Despite his postwar claims, Dönitz was seen as supportive of Nazism during the war, he is known to have made a number of anti-Semitic statements. Following the war, Dönitz was indicted as a major war criminal at the Nuremberg Trials on three counts: conspiracy to commit crimes against peace, war crimes, crimes against humanity, he was found guilty on counts and. He was sentenced to ten years' imprisonment. For nearly seven decades, Dönitz was the only head of state to be convicted by an international tribunal until the conviction of Liberia's Charles Taylor in April 2012. Dönitz was born in Grünau near Berlin, Germany, to Anna Beyer and Emil Dönitz, an engineer, in 1891. Karl had an older brother. In 1910, Dönitz enlisted in the Kaiserliche Marine. On 27 September 1913, Dönitz was commissioned as a Leutnant zur See; when World War I began, he served on the light cruiser SMS Breslau in the Mediterranean Sea. In August 1914, the Breslau and the battlecruiser SMS Goeben were sold to the Ottoman navy.
They began operating out of Constantinople, under Rear Admiral Wilhelm Souchon, engaging Russian forces in the Black Sea. On 22 March 1916, Dönitz was promoted to Oberleutnant zur See; when the Midilli put into dock for repairs, he was temporarily assigned as airfield commander at the Dardanelles. From there, he requested a transfer to the submarine forces, which became effective in October 1916, he served as watch officer on U-39, from February 1917 onward as commander of UC-25. On 2 July 1918, he became commander of UB-68. On 4 October, after suffering technical difficulties, this boat was sunk by the British and Dönitz was imprisoned on Malta, he realized. However, he had learned that convoys could be attacked at night by several U-boats; the war ended in 1918, but Dönitz remained in a British camp near Sheffield as a prisoner of war until returning to Germany in July 1920. He continued his naval career in the naval arm of the Weimar Republic's armed forces. On 10 January 1921, he became a Kapitänleutnant in the new German navy.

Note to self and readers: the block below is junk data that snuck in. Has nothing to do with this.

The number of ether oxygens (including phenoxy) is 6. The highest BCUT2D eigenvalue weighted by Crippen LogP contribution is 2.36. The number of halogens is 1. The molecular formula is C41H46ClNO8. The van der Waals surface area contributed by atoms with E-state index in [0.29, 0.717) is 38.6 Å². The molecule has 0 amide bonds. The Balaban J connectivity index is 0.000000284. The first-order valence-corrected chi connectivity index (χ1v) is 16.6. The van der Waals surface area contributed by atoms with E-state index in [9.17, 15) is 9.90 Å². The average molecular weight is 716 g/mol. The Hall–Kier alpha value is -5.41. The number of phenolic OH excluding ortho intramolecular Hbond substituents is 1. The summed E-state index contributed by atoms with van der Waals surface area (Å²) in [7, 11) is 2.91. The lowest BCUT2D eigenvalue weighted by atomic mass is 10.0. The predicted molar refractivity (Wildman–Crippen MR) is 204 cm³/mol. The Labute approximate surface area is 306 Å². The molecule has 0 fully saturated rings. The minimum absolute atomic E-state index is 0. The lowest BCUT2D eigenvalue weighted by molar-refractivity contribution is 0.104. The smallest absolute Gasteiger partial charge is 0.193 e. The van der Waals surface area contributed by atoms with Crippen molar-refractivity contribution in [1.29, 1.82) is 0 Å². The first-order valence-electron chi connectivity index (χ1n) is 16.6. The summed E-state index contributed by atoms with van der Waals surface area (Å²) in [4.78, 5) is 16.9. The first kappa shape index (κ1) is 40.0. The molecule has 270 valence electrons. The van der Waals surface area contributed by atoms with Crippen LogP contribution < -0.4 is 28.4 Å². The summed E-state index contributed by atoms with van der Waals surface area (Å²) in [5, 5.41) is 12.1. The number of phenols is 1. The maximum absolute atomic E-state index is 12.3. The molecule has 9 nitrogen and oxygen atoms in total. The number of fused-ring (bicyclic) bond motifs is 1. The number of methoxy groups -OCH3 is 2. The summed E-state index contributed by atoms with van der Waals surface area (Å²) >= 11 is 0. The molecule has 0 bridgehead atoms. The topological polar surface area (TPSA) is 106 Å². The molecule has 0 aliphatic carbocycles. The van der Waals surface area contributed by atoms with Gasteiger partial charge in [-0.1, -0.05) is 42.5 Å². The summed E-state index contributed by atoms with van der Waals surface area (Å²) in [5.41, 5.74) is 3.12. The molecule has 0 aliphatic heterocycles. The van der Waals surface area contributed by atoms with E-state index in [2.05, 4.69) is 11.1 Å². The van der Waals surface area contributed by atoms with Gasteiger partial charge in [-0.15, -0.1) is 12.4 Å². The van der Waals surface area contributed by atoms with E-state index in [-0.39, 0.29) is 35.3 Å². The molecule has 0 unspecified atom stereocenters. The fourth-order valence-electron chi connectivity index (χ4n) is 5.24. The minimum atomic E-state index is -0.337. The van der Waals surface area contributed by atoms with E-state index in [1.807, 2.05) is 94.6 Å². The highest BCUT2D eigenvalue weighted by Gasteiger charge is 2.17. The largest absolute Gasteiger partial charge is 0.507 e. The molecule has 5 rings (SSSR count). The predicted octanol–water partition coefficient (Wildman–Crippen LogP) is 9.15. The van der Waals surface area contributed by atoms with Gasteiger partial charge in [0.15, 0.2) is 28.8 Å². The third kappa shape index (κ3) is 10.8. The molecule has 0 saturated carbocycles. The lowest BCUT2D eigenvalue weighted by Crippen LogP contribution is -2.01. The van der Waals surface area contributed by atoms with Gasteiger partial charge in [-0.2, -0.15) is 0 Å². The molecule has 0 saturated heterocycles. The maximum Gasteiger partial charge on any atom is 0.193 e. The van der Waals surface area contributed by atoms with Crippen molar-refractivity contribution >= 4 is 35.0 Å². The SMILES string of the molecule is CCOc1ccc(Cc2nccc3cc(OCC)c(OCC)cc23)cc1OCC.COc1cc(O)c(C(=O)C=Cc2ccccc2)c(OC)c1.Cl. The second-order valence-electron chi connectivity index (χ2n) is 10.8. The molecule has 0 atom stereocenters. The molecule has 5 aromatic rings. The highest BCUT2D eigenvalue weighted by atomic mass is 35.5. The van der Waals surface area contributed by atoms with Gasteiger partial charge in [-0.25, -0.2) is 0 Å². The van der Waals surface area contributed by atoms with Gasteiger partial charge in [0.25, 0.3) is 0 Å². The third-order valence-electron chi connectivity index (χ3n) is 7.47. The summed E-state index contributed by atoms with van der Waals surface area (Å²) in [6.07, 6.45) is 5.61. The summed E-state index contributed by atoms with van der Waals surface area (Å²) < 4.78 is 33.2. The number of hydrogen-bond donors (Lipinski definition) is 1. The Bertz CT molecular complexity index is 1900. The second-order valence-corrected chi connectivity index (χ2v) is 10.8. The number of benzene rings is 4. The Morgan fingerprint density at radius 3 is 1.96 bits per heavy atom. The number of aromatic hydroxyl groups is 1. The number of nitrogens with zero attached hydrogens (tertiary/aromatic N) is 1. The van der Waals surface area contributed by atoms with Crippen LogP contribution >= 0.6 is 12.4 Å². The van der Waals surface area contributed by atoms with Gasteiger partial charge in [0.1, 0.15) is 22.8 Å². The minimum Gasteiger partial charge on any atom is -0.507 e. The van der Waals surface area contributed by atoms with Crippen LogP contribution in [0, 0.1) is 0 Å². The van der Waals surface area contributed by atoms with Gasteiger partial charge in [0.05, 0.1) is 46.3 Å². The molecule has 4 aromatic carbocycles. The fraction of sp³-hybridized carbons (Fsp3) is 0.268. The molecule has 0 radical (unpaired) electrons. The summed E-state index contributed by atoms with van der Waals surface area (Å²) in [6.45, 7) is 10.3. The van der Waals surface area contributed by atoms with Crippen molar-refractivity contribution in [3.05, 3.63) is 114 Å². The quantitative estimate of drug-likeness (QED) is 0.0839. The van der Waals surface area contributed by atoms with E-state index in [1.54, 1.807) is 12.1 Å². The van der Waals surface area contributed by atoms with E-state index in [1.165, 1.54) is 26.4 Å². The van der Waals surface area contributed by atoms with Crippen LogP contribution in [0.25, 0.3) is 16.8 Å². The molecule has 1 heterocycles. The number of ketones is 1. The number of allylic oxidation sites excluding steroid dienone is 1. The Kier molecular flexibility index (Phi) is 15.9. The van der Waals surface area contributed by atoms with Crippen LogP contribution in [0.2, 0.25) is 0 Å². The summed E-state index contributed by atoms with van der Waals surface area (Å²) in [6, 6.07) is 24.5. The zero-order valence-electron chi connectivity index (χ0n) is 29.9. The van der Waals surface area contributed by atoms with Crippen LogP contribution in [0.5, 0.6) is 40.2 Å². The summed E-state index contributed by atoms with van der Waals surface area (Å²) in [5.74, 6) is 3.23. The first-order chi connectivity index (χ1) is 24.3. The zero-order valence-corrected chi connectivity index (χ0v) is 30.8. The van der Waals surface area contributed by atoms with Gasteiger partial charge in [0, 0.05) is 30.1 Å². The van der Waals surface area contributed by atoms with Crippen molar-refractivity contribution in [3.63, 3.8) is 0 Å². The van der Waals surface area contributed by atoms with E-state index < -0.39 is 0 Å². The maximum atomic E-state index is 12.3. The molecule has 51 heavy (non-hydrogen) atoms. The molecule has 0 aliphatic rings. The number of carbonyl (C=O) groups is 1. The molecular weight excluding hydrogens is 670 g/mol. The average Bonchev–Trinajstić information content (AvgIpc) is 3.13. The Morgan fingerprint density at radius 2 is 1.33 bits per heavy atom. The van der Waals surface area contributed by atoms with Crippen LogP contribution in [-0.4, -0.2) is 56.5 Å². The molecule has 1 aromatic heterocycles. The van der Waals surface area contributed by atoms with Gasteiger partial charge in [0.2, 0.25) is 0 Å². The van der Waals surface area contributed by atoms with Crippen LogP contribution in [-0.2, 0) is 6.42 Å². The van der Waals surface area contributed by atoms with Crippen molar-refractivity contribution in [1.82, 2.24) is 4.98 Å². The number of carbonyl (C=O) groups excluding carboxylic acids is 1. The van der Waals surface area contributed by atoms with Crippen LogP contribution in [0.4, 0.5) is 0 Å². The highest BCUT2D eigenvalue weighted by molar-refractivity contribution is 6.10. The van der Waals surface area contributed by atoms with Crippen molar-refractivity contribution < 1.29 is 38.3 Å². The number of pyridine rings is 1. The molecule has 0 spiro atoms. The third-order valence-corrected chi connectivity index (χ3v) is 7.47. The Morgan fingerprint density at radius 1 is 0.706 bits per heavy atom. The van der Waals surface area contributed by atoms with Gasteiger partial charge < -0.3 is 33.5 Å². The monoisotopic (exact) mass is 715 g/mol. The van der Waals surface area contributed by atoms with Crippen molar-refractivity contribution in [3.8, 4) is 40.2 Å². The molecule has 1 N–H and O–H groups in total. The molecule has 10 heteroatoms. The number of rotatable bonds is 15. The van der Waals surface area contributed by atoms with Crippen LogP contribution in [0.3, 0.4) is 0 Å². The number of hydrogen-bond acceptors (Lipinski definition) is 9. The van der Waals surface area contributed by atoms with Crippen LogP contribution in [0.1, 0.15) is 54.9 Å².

Dönitz commanded torpedo boats, becoming a Korvettenkapitän on 1 November 1928. On 1 September 1933, he became a Fregattenkapitän and, in 1934, was put in command of the cruiser Emden, the ship on which cadets and midshipmen took a year-long world cruise as training. In 1935, the Reichsmarine was renamed Kriegsmarine by the Nazis. Germany was prohibited by the Treaty of Versailles from having submarines. On 1 September 1935, he was promoted to Kapitän zur See. Now under the Anglo-German Naval Agreement they were allowed small submarines, he was placed in command of the first U-boat flotilla Weddigen, which included U-7, U-8 and U-9. The British believed that the submarine was no longer a menace because, when submerged, they could be located by the echos from sound pulses: ASDIC or sonar. Many in Germany felt the same. However, Dönitz proposed to attack convoys at night with packs of U-boats — operating on the surface, where they were faster than merchantmen, — and firing torpedoes at 600 yd. German doctrine at the time, based on the work of American Admiral Alfred Mahan and shared by all major navies, called for submarines to be integrated with surface fleets and employed against enemy warships.
By November 1937, Dönitz became convinced that a major campaign against merchant shipping was practicable and began pressing for converting the German fleet entirely to U-boats. He advocated guerre de course, pointing out that destroying Britain's fleet of oil tankers would starve the Royal Navy of the fuel to run its ships, which would be just as effective as sinking them, he argued a German fleet of 300 of the newer Type VII U-boats could knock Britain out of the war. Dönitz revived the World War I idea of grouping several submarines together into a "wolfpack" to overwhelm a merchant convoy's defensive escorts. Implementation of wolfpacks had been difficult in World War I owing to the limitations of available radios. In the interwar years, Germany had developed ultrahigh frequency transmitters, which i